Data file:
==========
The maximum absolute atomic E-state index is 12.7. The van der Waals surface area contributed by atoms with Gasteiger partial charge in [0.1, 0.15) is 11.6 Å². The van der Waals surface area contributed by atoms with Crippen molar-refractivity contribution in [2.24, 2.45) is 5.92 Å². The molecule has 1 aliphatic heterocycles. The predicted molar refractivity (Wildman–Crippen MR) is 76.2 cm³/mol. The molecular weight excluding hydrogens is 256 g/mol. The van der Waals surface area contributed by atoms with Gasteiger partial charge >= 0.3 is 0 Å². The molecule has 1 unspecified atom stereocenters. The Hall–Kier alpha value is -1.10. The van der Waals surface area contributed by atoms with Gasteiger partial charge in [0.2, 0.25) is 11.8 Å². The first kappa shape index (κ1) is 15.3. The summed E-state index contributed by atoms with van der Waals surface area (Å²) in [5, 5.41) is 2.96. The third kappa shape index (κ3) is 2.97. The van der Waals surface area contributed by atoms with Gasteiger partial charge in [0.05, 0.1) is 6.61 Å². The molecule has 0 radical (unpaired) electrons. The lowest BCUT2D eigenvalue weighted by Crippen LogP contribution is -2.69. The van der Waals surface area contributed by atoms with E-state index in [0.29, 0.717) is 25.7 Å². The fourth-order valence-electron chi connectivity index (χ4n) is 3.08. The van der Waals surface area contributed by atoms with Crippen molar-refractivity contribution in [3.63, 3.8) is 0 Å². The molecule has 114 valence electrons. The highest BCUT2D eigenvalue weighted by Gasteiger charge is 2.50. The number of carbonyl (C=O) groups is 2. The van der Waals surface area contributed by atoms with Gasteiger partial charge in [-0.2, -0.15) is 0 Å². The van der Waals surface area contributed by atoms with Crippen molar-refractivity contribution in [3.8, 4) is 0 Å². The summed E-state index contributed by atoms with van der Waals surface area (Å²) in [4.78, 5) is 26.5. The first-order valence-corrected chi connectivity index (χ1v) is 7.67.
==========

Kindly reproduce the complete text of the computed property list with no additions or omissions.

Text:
The maximum absolute atomic E-state index is 12.7. The van der Waals surface area contributed by atoms with Gasteiger partial charge in [0.1, 0.15) is 11.6 Å². The van der Waals surface area contributed by atoms with Crippen molar-refractivity contribution in [2.24, 2.45) is 5.92 Å². The molecule has 1 aliphatic heterocycles. The predicted molar refractivity (Wildman–Crippen MR) is 76.2 cm³/mol. The molecular weight excluding hydrogens is 256 g/mol. The van der Waals surface area contributed by atoms with Gasteiger partial charge >= 0.3 is 0 Å². The molecule has 1 unspecified atom stereocenters. The Hall–Kier alpha value is -1.10. The van der Waals surface area contributed by atoms with Gasteiger partial charge in [0.2, 0.25) is 11.8 Å². The first kappa shape index (κ1) is 15.3. The summed E-state index contributed by atoms with van der Waals surface area (Å²) in [5, 5.41) is 2.96. The third kappa shape index (κ3) is 2.97. The van der Waals surface area contributed by atoms with Gasteiger partial charge in [0.05, 0.1) is 6.61 Å². The molecule has 0 radical (unpaired) electrons. The lowest BCUT2D eigenvalue weighted by Crippen LogP contribution is -2.69. The van der Waals surface area contributed by atoms with E-state index in [0.29, 0.717) is 25.7 Å². The fourth-order valence-electron chi connectivity index (χ4n) is 3.08. The van der Waals surface area contributed by atoms with Crippen molar-refractivity contribution in [3.63, 3.8) is 0 Å². The molecule has 114 valence electrons. The highest BCUT2D eigenvalue weighted by Gasteiger charge is 2.50. The number of carbonyl (C=O) groups is 2. The van der Waals surface area contributed by atoms with Gasteiger partial charge in [-0.2, -0.15) is 0 Å². The van der Waals surface area contributed by atoms with Crippen molar-refractivity contribution in [3.8, 4) is 0 Å². The summed E-state index contributed by atoms with van der Waals surface area (Å²) in [4.78, 5) is 26.5. The first-order valence-corrected chi connectivity index (χ1v) is 7.67.